RICHARD EDWARDS: We played the Patio and Vogue pretty much exclusively, but our hanging out took place in Fountain Square. It wasn’t goofy brunch joints and killer Asian street food then—just crumbling bars and desperate people. Neighbors would set each other’s houses on fire over disputes of minuscule importance. They’d douse mattresses in gasoline, lean ‘em up against the house, and light ‘em on up. We always had these weirdo neighborhood folk breaching our parties, and it became a problem because they would try to make ladies uncomfortable and just be general assholes. We almost bought the joint that became the Brass Ring. Anyhow, mostly people just hung at our house all night, which was horrible and wonderful.

CHRIS FRY: Fountain Square was just starting to be on the radar for people in the original music scene due in large part to Radio Radio opening. The majority of Margot would migrate into living at my brother’s house near Fountain Square. In the early 2000s, that neighborhood was like the Wild West. Three of our neighbors houses were burned down by a gang called The 2-1 Fatals. Our cars were getting their catalytic converters and stereos stolen, and neighbors would show up unannounced to our parties with their house arrest anklets. Sometimes we would wake to cars exploding for either insurance fraud or someone exacting revenge. There was always a little bit of tension, excitement, and fear wrapped together. I think you get a good sense of that in the song. Fountain Square has come a long way since then.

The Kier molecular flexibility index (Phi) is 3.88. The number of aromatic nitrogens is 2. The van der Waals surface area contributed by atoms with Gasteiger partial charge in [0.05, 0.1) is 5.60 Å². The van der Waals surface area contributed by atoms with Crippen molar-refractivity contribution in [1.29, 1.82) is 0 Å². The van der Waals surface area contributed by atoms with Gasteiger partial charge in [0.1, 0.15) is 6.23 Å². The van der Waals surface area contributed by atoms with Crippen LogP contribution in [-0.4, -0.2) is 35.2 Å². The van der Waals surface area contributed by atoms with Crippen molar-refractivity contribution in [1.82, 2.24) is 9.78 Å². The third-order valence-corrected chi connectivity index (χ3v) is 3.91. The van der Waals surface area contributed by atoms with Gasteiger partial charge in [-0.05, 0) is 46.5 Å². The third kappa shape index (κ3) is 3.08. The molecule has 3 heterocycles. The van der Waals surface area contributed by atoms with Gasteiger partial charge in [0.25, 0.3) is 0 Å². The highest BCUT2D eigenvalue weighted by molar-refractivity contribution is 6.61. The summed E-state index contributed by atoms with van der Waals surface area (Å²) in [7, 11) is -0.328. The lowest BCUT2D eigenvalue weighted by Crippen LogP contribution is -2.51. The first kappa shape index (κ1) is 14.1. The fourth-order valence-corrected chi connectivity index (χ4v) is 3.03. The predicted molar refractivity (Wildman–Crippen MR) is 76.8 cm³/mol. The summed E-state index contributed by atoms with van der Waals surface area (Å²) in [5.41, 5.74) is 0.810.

TODD ROBINSON: I can hear that song and think about Mpozi‘s gallery in the Murphy Building, one of Big Car’s first spaces. I also remember Margot occasionally staging shows at Radio Radio, well before there was anyplace besides Peppy’s to get a bite to eat.